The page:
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Questions of influence

With Mr. Gray delaying a vote on the lottery award and Mr. Graham objecting to W2Tech, Intralot officials were convinced that Mr. Wilmot was working behind the scenes to put together a lottery team loyal to Mr. Gray, the memo states. That team, according to the memo, was to include a company that a 2008 report in the Washington Examiner said was represented by Mr. Wilmot and run by billionaire Black Entertainment Television founder Robert L. Johnson and D.C. businessman and former bank President Robert B. Washington.

Mr. Johnson and Mr. Washington were directors of Caribbean Cage LLC, which says on its website that it promotes gambling interests in Caribbean countries. In a 2008 report published in the Washington City Paper linking them to the D.C. lottery, the men denied any active involvement. They did not return multiple calls for comment for this report.

In an earlier email to The Times, Mr. Wilmot said he had “absolutely no role or interest” in the lottery.

Reached last week for comment, Mr. Wilmot reasserted that he has had nothing to do with the lottery contract.
“Happy trails to anyone who wants to investigate me,” he said.

When pressed about the influence he wields in the halls of power, where he is sometimes referred to as “King David,” Mr. Wilmot, a former dean at the Georgetown University Law Center, displayed a flair for profanity and racial innuendo, at one point deflecting a question with the comment, “I didn’t call your white ass, you called me.”

The Intralot memo says the group “worked closely with Gray” in trying to persuade Eric Payne, a contract lawyer in the Office of the D.C. Chief Financial Office, which oversees the lottery, to “come out with a new bid or accept an unsolicited bid.”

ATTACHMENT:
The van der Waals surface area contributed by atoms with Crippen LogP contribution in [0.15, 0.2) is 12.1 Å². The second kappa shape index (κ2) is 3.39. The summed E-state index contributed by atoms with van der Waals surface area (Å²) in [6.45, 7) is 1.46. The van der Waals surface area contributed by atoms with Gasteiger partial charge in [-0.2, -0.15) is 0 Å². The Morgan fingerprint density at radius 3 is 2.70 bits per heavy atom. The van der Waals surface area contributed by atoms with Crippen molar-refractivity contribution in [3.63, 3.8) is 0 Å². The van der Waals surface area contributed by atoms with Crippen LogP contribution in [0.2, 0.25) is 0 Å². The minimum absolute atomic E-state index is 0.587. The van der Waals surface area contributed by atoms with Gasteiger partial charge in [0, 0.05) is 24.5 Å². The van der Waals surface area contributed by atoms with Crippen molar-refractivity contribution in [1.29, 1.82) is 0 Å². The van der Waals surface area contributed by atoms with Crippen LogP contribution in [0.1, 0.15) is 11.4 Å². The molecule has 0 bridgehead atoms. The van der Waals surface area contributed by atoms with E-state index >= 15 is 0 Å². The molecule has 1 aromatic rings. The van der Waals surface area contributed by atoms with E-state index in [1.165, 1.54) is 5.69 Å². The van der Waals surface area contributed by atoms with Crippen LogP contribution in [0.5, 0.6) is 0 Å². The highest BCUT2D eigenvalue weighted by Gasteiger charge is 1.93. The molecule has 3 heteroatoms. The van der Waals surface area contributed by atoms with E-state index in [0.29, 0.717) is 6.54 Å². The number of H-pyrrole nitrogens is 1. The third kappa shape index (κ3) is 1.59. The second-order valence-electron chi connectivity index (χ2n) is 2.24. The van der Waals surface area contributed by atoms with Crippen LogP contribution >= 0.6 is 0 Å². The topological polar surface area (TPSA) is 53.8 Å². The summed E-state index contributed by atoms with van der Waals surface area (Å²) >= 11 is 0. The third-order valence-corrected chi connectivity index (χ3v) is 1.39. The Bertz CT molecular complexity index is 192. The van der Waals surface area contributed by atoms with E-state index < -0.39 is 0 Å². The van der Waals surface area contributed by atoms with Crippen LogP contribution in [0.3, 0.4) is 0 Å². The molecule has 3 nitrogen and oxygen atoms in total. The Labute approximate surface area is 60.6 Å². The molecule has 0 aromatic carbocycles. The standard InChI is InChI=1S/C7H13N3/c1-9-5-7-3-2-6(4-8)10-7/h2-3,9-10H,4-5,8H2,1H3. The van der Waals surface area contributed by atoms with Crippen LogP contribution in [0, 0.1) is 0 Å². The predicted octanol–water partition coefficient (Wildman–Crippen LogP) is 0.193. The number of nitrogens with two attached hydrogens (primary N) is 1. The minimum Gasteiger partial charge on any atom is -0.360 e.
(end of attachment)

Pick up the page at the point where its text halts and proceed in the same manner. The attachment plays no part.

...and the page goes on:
The claim in the memo appeared to be bolstered by a 2009 report in the Washington City Paper in which Mr. Payne said Mr. Washington asked him to accept a bid after the contracting process was over. In a recent email to The Times, Mr. Payne recalled receiving a call from Mr. Washington, who said Mr. Johnson and others were “interested in providing me with an unsolicited proposal.”

Mr. Payne’s email continued, “The clear inference I received was that there were politically connected persons supportive of their bid and that I should give due consideration to their request.”

Mr. Payne was later fired from his job for what he says was retaliation for exposing attempts by elected officials and D.C. Chief Financial Officer Natwar M. Gandhi to manipulate the contract approval process.

In a civil lawsuit, Mr. Payne states that in May 2008, he met with Mr. Gray, Mr. Gandhi and others to discuss modifying or canceling the contract award, which Mr. Payne felt “was inappropriate and constituted efforts to unduly influence the contract selection process.”

Immediately after the meeting, the court documents state, Mr. Gray and Mr. Gandhi met privately, after which Mr. Gandhi, in the presence of his chief of staff and others, “repeatedly cajoled” Mr. Payne to cancel the proposed lottery contract and reopen the process.

In his court filings, Mr. Payne also has accused Mr. Graham of attempting to intimidate him and has stated that he received a complaint from Intralot’s local partner that an advisory neighborhood commissioner offered to deliver Mr. Graham’s approval vote in exchange for a job, car and other perks for herself.

A transcript, also contained in court filings, of a taped conversation between Mr. Payne and Angell Jacobs, Mr. Gandhi’s chief of staff, quotes her as saying that “Jim Graham is on a personal vendetta here. For Gray and Graham, this is all personal. This is about their friends, or who is not their friends for Graham.”

Mr. Gandhi has disputed Mr. Payne’s account of his firing.

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